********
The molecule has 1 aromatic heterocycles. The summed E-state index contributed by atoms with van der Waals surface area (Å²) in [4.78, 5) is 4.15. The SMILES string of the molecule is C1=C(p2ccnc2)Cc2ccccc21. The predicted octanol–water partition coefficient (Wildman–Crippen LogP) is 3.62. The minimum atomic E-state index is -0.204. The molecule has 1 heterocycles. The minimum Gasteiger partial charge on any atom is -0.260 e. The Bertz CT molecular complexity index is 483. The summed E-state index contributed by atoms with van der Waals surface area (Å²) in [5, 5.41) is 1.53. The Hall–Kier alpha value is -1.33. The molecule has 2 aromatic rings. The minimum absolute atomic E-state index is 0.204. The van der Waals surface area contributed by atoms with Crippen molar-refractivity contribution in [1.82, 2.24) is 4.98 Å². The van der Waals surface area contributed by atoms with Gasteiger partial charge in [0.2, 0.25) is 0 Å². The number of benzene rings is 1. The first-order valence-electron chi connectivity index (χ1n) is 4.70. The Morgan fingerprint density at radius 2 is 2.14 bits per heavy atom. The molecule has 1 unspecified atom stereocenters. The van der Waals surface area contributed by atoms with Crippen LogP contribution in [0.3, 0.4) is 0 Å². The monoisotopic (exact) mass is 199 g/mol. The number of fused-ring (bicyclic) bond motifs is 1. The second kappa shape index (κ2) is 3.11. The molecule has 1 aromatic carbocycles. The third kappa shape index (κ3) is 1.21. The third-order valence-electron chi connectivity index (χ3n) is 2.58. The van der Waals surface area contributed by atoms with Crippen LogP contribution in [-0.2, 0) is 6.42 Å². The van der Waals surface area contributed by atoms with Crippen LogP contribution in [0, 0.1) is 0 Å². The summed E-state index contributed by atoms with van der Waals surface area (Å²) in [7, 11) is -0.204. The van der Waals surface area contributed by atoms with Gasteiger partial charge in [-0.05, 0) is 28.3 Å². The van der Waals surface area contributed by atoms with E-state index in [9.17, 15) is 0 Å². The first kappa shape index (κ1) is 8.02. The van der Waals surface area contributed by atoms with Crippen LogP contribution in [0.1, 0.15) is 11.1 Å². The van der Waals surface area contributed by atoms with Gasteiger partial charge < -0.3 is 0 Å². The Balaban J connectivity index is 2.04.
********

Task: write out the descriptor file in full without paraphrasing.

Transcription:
The molecule has 1 aromatic heterocycles. The summed E-state index contributed by atoms with van der Waals surface area (Å²) in [4.78, 5) is 4.15. The SMILES string of the molecule is C1=C(p2ccnc2)Cc2ccccc21. The predicted octanol–water partition coefficient (Wildman–Crippen LogP) is 3.62. The minimum atomic E-state index is -0.204. The molecule has 1 heterocycles. The minimum Gasteiger partial charge on any atom is -0.260 e. The Bertz CT molecular complexity index is 483. The summed E-state index contributed by atoms with van der Waals surface area (Å²) in [5, 5.41) is 1.53. The Hall–Kier alpha value is -1.33. The molecule has 2 aromatic rings. The minimum absolute atomic E-state index is 0.204. The van der Waals surface area contributed by atoms with Crippen molar-refractivity contribution in [1.82, 2.24) is 4.98 Å². The van der Waals surface area contributed by atoms with Gasteiger partial charge in [0.2, 0.25) is 0 Å². The number of benzene rings is 1. The first-order valence-electron chi connectivity index (χ1n) is 4.70. The Morgan fingerprint density at radius 2 is 2.14 bits per heavy atom. The molecule has 1 unspecified atom stereocenters. The van der Waals surface area contributed by atoms with Crippen LogP contribution in [0.3, 0.4) is 0 Å². The monoisotopic (exact) mass is 199 g/mol. The number of fused-ring (bicyclic) bond motifs is 1. The second kappa shape index (κ2) is 3.11. The molecule has 1 aromatic carbocycles. The third kappa shape index (κ3) is 1.21. The third-order valence-electron chi connectivity index (χ3n) is 2.58. The van der Waals surface area contributed by atoms with Crippen LogP contribution in [-0.2, 0) is 6.42 Å². The van der Waals surface area contributed by atoms with Crippen LogP contribution in [0, 0.1) is 0 Å². The summed E-state index contributed by atoms with van der Waals surface area (Å²) in [7, 11) is -0.204. The van der Waals surface area contributed by atoms with Gasteiger partial charge in [-0.05, 0) is 28.3 Å². The van der Waals surface area contributed by atoms with E-state index in [9.17, 15) is 0 Å². The first kappa shape index (κ1) is 8.02. The van der Waals surface area contributed by atoms with Crippen LogP contribution in [0.1, 0.15) is 11.1 Å². The van der Waals surface area contributed by atoms with Gasteiger partial charge < -0.3 is 0 Å². The Balaban J connectivity index is 2.04.